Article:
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The US Government Will Use Facial Recognition In Top Airports
In March 2017, President Trump issued an executive order expediting the deployment of biometric verification of the identities of all travelers crossing US borders. That mandate stipulates facial recognition identification for “100 percent of all international passengers,” including American citizens, in the top 20 US airports by 2021. Now, the United States Department of Homeland Security is rushing to get those systems up and running at airports across the country. But it's doing so in the absence of proper vetting, regulatory safeguards, and what some privacy advocates argue is in defiance of the law.

US Customs and Border Protection is scrambling to implement this “biometric entry-exit system,” […] in as little as two years, to meet Trump's accelerated timeline for a biometric system that had initially been signed into law by the Obama administration. This, despite questionable biometric confirmation rates and few, if any, legal guardrails.

These same documents state — explicitly — that there were no limits on how partnering airlines can use this facial recognition data. CBP did not answer specific questions about whether there are any guidelines for how other technology companies involved in processing the data can potentially also use it. It was only during a data privacy meeting last December that CBP made a sharp turn and limited participating companies from using this data. But it is unclear to what extent it has enforced this new rule.
The documents also suggest that CBP skipped portions of a critical “rulemaking process,” which requires the agency to solicit public feedback before adopting technology intended to be broadly used on civilians, something privacy advocates back up. This is worrisome because — beyond its privacy, surveillance, and free speech implications — facial recognition technology is currently troubled by issues of inaccuracy and bias. …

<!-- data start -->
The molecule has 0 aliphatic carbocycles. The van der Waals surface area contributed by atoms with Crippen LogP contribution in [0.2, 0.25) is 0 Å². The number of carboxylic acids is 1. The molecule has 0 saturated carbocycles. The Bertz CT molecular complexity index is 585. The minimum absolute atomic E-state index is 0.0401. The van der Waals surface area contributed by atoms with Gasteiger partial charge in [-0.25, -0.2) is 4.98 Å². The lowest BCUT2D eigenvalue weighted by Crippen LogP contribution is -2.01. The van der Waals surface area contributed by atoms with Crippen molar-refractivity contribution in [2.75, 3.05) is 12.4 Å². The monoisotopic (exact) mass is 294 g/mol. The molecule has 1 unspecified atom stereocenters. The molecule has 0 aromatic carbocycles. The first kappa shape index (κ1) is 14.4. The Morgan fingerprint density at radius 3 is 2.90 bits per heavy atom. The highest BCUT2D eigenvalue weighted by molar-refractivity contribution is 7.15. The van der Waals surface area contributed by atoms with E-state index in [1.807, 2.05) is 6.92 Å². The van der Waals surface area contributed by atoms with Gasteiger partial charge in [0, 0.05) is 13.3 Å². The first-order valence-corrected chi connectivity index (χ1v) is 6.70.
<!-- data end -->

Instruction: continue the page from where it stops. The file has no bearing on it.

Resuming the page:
“I think it’s important to note what the use of facial recognition [in airports] means for American citizens,” Jeramie Scott, director of EPIC’s Domestic Surveillance Project, told BuzzFeed News in an interview. “It means the government, without consulting the public, a requirement by Congress, or consent from any individual, is using facial recognition to create a digital ID of millions of Americans.”
by:DaveyAlba  from:Buzzfeed  geo:UnitedStates  surveillance  transport  FacialRecognition 
4 days ago by owenblacker
One Month, 500,000 Face Scans: How China Is Using A.I. to Profile a Minority - The New York Times
In a major ethical leap for the tech world, Chinese start-ups have built algorithms that the government uses to track members of a largely Muslim minority group.
china  ai  facialrecognition  artificialintelligence  privacy 
10 days ago by stevesong
One month, 500,000 face scans: how China is using AI to profile a minority • The New York Times
Paul Mozur:
<p>The facial recognition technology, which is integrated into China’s rapidly expanding networks of surveillance cameras, looks exclusively for Uighurs based on their appearance and keeps records of their comings and goings for search and review. The practice makes China a pioneer in applying next-generation technology to watch its people, potentially ushering in a new era of automated racism.

The technology and its use to keep tabs on China’s 11 million Uighurs were described by five people with direct knowledge of the systems, who requested anonymity because they feared retribution. The New York Times also reviewed databases used by the police, government procurement documents and advertising materials distributed by the AI companies that make the systems.

Chinese authorities already maintain a vast surveillance net, including tracking people’s DNA, in the western region of Xinjiang, which many Uighurs call home. But the scope of the new systems, previously unreported, extends that monitoring into many other corners of the country.
Shoppers lined up for identification checks outside the Kashgar Bazaar last fall. Members of the largely Muslim Uighur minority have been under Chinese surveillance and persecution for years.

The police are now using facial recognition technology to target Uighurs in wealthy eastern cities like Hangzhou and Wenzhou and across the coastal province of Fujian, said two of the people. Law enforcement in the central Chinese city of Sanmenxia, along the Yellow River, ran a system that over the course of a month this year screened whether residents were Uighurs 500,000 times.</p>

China is becoming the totalitarian nightmare: using technology to oppress and suppress minorities. It's quite like what the Nazis did to identify Jews in Holland and elsewhere.
china  ai  facialrecognition 
11 days ago by charlesarthur
Camera Above the Classroom
Chinese schools are using facial recognition on students. But should they?
ai  china  education  class  school  surveillance  cv  facialrecognition 
18 days ago by ivar

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